Students in Peru will now be able to boast a bachelor’s in business administration from USF without ever stepping foot on campus.
“The idea was to offer the USF degree there,” said Dwayne Smith, USF senior vice provost. “Most international students want to study business.”
On Friday, Universidad San Ignacio de Loyola (USIL) President Edward Roekaert officially signed off on a partnership with the USF College of Business (COB) in the Business Administration building before an audience of USF students and area business leaders on the Executive Advisory Council.
This is the first time a Peruvian university has offered an American business degree with concentrations in marketing and international business, Roekaert said. USF faculty members who travel to Peru to teach courses during three-week periods will teach at least 60 percent of the coursework, he said.
“Not only will Peruvian students benefit from this program, our faculty will too,” USF COB Dean Robert Forsythe said in a press release. “By traveling to Peru, USF faculty can explore the area and get to learn the business practices in the country, bringing back that knowledge to our students at home … Borders are blurred in business.”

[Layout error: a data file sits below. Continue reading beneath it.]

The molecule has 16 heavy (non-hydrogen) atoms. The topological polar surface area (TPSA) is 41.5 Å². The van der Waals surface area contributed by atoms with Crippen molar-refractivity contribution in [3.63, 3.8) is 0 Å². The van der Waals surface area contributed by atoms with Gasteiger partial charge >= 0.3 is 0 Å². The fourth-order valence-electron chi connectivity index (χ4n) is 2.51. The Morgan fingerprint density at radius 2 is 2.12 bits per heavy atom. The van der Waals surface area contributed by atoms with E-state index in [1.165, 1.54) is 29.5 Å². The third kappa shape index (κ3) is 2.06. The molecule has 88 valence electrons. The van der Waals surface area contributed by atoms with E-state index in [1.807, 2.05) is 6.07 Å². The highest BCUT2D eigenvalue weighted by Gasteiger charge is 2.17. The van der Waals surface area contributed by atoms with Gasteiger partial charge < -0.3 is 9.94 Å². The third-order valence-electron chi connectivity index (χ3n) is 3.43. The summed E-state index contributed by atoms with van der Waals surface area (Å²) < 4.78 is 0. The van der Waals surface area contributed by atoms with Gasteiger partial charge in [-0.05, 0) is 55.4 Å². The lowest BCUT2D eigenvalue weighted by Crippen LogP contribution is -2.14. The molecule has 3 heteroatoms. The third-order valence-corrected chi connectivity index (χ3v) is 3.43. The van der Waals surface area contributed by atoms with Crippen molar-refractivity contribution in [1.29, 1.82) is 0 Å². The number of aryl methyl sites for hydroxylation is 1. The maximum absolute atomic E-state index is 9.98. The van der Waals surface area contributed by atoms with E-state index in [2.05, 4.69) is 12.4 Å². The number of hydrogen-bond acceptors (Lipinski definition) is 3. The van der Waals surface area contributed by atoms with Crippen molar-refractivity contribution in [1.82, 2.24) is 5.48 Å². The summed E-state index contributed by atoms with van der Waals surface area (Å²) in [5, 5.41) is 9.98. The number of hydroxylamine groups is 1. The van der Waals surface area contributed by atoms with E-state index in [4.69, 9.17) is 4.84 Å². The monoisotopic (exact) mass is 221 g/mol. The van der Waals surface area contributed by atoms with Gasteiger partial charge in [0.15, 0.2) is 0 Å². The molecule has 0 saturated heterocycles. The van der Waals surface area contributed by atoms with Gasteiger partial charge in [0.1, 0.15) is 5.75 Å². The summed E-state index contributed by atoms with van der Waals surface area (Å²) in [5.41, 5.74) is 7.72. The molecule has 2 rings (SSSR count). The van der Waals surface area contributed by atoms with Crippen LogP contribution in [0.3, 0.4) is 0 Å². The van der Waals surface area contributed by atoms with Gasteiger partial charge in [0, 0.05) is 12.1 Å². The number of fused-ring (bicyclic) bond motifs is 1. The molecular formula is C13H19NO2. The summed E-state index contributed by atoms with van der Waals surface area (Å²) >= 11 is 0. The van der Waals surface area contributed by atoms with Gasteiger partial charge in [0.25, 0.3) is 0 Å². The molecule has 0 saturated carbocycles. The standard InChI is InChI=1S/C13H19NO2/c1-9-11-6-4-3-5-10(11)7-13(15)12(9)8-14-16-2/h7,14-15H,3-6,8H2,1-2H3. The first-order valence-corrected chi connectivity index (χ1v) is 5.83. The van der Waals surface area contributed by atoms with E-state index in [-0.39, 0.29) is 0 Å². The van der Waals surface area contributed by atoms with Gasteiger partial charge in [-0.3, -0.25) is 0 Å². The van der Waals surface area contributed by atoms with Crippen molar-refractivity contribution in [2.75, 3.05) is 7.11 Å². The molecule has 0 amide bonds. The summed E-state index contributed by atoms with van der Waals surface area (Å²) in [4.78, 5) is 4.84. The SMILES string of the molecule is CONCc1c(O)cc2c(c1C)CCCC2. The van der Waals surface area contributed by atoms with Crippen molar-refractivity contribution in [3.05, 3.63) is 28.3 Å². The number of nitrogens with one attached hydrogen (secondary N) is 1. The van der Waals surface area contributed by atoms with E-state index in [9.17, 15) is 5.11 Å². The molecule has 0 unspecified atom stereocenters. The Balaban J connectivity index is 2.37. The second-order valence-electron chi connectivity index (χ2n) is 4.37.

The signing also allows USF business students to study abroad at USIL, said International Affairs Dean Mara Crummett.
“By building this relationship, this offers Peruvian students a chance at a quality American education.” Roekaert said. “No other school in Peru has done this before.”
The partnership is similar to one USF developed two years ago with Florida-based Broward College. That program allows students to study in Singapore while students attending the Center for American Education in Singapore obtained a USF bachelor’s degree in business. Broward College offers students an associate in arts degree that is transferrable to USIL and COB’s new program.
“There are very few countries that would let USIL do this,” Roekaert said during the signing. “Thank you for your trust. We will do our best to be the best partners USF has ever had.”